So that the blog does not completely devolve into random linguistics, here is a real Hungarian recipe for people who like spices and don't throw up at the mention of cottage cheese:
What you need: cottage cheese (túró)
Yeah let's stop here for a moment. American cottage cheese doesn't work for this. What you do is make some the Hungarian way: pour some full-fat milk (the fatter the better) and some live-culture yogurt of kefir into a pot and then let it sit until it turns into the consistency of thick pudding. When it is done, put it on the stove and slowly heat it just to the point of "it's about to boil", and then turn it off. Pour it through a cheese cloth and hang it up to drip until it is not dripping anymore. What you have left in the cheese cloth is, hopefully, cottage cheese.
Now you can mix it with some sour cream to make it more creamy and spreadable.
Veteran Hungarian-Americans tell me you can skip this part if you simply use classic Philadelphia cream cheese (and you can add some butter). I have not tried it yet but it sounds like it could work.
Once you have the creamy base, you can move on to the spices. Add paprika and caraway seed (or cumin, I have accidentally tried that too, thank you Hungarian-English dictionary, but it was not bad at all), and pepper if you want. Also chop up some white or red onion into tiny pieces and mix it in, and do the same with a piece of garlic. I am not writing exact amounts because it is up to everyone's own taste (my kőrözött usually ends up being a pot of onions and garlic with some cottage cheese on it).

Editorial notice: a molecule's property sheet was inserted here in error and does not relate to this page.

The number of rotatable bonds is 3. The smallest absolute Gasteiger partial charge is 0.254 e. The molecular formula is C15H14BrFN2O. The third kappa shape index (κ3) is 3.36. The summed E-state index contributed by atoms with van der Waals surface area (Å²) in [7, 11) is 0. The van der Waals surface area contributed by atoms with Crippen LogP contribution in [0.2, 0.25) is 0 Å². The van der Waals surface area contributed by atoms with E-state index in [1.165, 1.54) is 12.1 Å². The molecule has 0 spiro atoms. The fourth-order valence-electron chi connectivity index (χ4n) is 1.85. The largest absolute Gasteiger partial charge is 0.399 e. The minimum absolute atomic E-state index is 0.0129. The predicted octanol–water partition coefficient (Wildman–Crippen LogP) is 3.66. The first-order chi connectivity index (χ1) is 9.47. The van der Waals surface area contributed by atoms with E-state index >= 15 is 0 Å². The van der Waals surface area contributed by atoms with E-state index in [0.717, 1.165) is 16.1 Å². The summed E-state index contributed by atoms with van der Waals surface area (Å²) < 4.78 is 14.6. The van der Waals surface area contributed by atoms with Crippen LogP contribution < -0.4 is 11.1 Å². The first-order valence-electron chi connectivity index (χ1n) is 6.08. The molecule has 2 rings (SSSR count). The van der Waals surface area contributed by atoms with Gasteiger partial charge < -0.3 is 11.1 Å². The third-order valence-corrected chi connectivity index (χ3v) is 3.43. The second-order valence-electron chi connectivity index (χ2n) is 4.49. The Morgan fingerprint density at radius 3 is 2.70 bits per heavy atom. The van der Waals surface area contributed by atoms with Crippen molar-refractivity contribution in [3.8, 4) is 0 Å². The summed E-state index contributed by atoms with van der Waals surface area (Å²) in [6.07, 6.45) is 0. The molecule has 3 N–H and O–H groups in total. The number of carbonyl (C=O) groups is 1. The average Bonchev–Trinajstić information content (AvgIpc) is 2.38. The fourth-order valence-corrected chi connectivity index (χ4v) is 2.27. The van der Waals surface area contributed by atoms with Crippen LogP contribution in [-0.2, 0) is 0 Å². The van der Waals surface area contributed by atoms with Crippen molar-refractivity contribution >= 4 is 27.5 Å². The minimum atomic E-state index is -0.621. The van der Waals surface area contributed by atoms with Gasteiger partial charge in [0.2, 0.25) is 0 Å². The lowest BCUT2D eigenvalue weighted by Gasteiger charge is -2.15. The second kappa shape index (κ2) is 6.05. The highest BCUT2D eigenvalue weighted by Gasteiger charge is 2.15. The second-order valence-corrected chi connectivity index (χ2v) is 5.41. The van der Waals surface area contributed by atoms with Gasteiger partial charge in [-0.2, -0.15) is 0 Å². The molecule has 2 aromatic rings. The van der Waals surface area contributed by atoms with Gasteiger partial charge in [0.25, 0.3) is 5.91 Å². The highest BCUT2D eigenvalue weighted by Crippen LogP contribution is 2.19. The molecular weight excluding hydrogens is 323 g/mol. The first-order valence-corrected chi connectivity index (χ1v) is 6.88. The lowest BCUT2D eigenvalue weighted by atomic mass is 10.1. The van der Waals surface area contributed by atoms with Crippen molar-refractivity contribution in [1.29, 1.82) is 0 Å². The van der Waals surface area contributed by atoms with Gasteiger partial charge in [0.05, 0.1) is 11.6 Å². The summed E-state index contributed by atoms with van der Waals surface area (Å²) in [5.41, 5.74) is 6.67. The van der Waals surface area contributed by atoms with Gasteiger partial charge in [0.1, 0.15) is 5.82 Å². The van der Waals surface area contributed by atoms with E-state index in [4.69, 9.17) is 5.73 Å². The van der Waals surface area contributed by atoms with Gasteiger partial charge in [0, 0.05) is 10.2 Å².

That's it, you are done. Spread on a piece of bread (and respect the food, please don't use pre-sliced, good onions died to make this). Enjoy!
You can keep it in the fridge for a day or two, it usually tastes better a few hours after being made, when the onions have let out some juice. It is quite healthy for Hungarian cuisine.
Sunday, August 18, 2013
Thursday, August 1, 2013
"Tip" (as in, extra money you give your waiter) in Hungarian is called "borravaló" which literally translates into "for wine." As in, you give money to your waiter so s/he can spend it to buy wine.
I rest my case.